Where is your favorite place to write?
My house. A former owner had the attic refurbished as a rental apartment, and now it’s my office. So I’ve got a nice big desk up there—actually our old dining room table—and there’s a bathroom and a kitchenette. It’s far enough away from my kids, from the laundry machine, from all the small joys and responsibilities of life, that when I’m up there I can really just be up there.
Whose work would you like to steal without attribution or consequences?
Richard Price’s. Clockers is the best crime novel I’ve ever read, in terms of dialogue, in terms of story, in terms of moral weight.
Obsessions are influences—what are yours?
I don’t have a lot of lasting, lifelong obsessions. I don’t get sports; I’m not religious; I love music but I’ve never felt the need to, I don’t know, drive around seeing Phish shows. I do get deeply focused on the subject matter I’m working on, but then I move on. I was writing The Last Policeman trilogy for four years, and I spent a lot of time immersing myself in asteroid science, and now people ask me questions and I’m like, “What? I have no idea. That’s not my thing anymore.”
What is the responsibility of the writer?
To read a lot, and to talk about other writers, and recommend books that you love—books by living authors, who can earn their royalty if your recommendation is taken. And to be encouraging to other writers and would-be writers and give advice and support and feedback.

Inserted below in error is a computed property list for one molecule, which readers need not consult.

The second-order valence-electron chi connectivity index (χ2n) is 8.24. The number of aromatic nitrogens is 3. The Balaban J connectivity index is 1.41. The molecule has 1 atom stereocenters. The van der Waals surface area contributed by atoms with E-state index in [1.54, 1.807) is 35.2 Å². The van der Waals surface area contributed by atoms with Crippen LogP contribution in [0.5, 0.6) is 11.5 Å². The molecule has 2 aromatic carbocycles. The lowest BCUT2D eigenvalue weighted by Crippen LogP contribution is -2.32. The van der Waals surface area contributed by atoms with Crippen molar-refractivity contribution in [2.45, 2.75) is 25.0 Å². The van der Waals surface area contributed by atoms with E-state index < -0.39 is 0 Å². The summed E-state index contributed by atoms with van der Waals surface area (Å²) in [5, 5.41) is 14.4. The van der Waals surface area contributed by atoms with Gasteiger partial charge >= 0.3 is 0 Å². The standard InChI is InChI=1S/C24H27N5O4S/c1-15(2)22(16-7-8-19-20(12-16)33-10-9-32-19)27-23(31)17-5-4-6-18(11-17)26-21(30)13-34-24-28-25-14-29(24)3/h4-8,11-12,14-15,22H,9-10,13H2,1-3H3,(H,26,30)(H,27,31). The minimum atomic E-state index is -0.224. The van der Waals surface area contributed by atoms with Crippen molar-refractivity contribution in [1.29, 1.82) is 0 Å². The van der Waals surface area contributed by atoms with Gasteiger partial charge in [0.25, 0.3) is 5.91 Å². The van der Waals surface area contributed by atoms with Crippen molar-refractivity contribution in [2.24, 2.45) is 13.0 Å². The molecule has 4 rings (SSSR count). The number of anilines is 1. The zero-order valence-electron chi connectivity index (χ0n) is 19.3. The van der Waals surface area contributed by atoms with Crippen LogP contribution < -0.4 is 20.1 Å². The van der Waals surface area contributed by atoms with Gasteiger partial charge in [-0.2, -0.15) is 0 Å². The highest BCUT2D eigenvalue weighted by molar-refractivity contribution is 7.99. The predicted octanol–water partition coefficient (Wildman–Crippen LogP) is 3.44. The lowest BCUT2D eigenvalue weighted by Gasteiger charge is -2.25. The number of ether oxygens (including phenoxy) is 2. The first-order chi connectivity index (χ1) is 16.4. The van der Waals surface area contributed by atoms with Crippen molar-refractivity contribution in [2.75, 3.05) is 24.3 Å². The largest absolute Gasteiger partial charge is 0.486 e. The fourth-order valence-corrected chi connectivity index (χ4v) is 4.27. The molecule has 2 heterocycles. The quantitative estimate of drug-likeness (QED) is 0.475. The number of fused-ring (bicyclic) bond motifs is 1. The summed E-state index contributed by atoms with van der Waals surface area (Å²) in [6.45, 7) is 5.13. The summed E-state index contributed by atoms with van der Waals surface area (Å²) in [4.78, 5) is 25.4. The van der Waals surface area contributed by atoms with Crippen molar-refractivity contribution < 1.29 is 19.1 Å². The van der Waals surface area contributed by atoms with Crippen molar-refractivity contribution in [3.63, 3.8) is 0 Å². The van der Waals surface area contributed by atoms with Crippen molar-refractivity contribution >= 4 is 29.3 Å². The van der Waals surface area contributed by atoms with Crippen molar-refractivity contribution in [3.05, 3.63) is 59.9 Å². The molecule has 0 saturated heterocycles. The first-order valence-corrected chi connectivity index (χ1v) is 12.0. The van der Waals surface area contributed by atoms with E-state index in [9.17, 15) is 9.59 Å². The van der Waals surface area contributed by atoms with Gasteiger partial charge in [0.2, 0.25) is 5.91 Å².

Except when you’re working on a book and you’re at that agonizing amazing stage where you really just need to write the thing. Then your responsibility is to the work, and it’s OK to be ruthless about your time.
While the notion of the public intellectual has fallen out of fashion, do you believe writers have a collective purpose?
I think there is a lot of pressure now to be a presence, a “brand” or whatever, to be out there tweeting and blogging about everything. That’s like our version of being a public intellectual, shoveling opinions like coal into this massive furnace of the Internet.
But I do think there’s an old and important tradition in civilization, of people who stand back a little from the day-to-day goings-on of the world, and process and reflect and create these abstractions, these stories. Fiction is built out of the day-to-day stuff of life, words and people and events, but it’s different and it’s meant to be different. So our collective purpose is to keep doing that, and taking the time to do it properly even as life drags us all along at a quicker and quicker pace.